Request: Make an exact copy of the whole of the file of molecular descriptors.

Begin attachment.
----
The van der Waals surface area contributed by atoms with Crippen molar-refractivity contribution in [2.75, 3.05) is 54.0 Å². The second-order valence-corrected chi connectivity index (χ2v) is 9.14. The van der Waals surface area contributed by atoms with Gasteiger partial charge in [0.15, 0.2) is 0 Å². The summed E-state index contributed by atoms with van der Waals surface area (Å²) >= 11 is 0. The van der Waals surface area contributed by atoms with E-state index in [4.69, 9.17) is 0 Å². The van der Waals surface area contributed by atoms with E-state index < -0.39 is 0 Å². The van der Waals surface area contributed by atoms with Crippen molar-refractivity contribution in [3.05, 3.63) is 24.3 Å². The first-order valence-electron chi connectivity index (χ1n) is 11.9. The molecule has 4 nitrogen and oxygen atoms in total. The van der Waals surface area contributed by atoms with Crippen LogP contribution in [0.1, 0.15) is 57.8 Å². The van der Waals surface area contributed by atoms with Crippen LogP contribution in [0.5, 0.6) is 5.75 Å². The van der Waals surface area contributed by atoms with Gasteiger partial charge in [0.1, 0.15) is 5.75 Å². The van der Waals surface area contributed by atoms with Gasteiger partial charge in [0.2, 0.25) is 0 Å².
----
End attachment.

The van der Waals surface area contributed by atoms with Crippen molar-refractivity contribution in [2.75, 3.05) is 54.0 Å². The second-order valence-corrected chi connectivity index (χ2v) is 9.14. The van der Waals surface area contributed by atoms with Gasteiger partial charge in [0.15, 0.2) is 0 Å². The summed E-state index contributed by atoms with van der Waals surface area (Å²) >= 11 is 0. The van der Waals surface area contributed by atoms with E-state index in [4.69, 9.17) is 0 Å². The van der Waals surface area contributed by atoms with E-state index < -0.39 is 0 Å². The van der Waals surface area contributed by atoms with Crippen molar-refractivity contribution in [3.05, 3.63) is 24.3 Å². The first-order valence-electron chi connectivity index (χ1n) is 11.9. The molecule has 4 nitrogen and oxygen atoms in total. The van der Waals surface area contributed by atoms with Crippen LogP contribution in [0.1, 0.15) is 57.8 Å². The van der Waals surface area contributed by atoms with Crippen LogP contribution in [0.5, 0.6) is 5.75 Å². The van der Waals surface area contributed by atoms with Gasteiger partial charge in [0.1, 0.15) is 5.75 Å². The van der Waals surface area contributed by atoms with Gasteiger partial charge in [0.2, 0.25) is 0 Å².